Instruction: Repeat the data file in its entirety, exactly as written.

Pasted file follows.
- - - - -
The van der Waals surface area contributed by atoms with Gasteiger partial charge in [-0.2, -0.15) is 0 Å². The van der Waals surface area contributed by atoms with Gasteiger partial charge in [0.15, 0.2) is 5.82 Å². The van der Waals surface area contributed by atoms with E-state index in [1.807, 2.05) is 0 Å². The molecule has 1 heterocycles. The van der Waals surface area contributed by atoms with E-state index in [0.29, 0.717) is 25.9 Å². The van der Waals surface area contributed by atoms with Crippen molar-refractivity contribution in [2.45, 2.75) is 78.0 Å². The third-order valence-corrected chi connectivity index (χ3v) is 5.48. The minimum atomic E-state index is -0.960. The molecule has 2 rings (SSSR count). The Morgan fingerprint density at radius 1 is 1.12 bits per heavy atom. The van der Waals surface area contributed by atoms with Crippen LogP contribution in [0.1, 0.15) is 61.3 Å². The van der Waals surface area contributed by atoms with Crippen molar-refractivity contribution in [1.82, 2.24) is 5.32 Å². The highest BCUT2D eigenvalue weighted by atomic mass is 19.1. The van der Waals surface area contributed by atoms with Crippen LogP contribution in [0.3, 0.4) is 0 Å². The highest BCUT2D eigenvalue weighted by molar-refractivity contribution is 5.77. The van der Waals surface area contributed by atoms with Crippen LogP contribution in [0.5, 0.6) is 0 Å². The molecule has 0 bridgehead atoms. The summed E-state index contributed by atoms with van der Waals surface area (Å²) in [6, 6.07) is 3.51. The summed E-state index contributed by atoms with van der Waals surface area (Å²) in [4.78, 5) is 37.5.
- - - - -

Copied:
The van der Waals surface area contributed by atoms with Gasteiger partial charge in [-0.2, -0.15) is 0 Å². The van der Waals surface area contributed by atoms with Gasteiger partial charge in [0.15, 0.2) is 5.82 Å². The van der Waals surface area contributed by atoms with E-state index in [1.807, 2.05) is 0 Å². The molecule has 1 heterocycles. The van der Waals surface area contributed by atoms with E-state index in [0.29, 0.717) is 25.9 Å². The van der Waals surface area contributed by atoms with Crippen molar-refractivity contribution in [2.45, 2.75) is 78.0 Å². The third-order valence-corrected chi connectivity index (χ3v) is 5.48. The minimum atomic E-state index is -0.960. The molecule has 2 rings (SSSR count). The Morgan fingerprint density at radius 1 is 1.12 bits per heavy atom. The van der Waals surface area contributed by atoms with Crippen LogP contribution in [0.1, 0.15) is 61.3 Å². The van der Waals surface area contributed by atoms with Crippen molar-refractivity contribution in [1.82, 2.24) is 5.32 Å². The highest BCUT2D eigenvalue weighted by atomic mass is 19.1. The van der Waals surface area contributed by atoms with Crippen LogP contribution in [0.3, 0.4) is 0 Å². The highest BCUT2D eigenvalue weighted by molar-refractivity contribution is 5.77. The van der Waals surface area contributed by atoms with Crippen LogP contribution in [0.5, 0.6) is 0 Å². The molecule has 0 bridgehead atoms. The summed E-state index contributed by atoms with van der Waals surface area (Å²) in [6, 6.07) is 3.51. The summed E-state index contributed by atoms with van der Waals surface area (Å²) in [4.78, 5) is 37.5.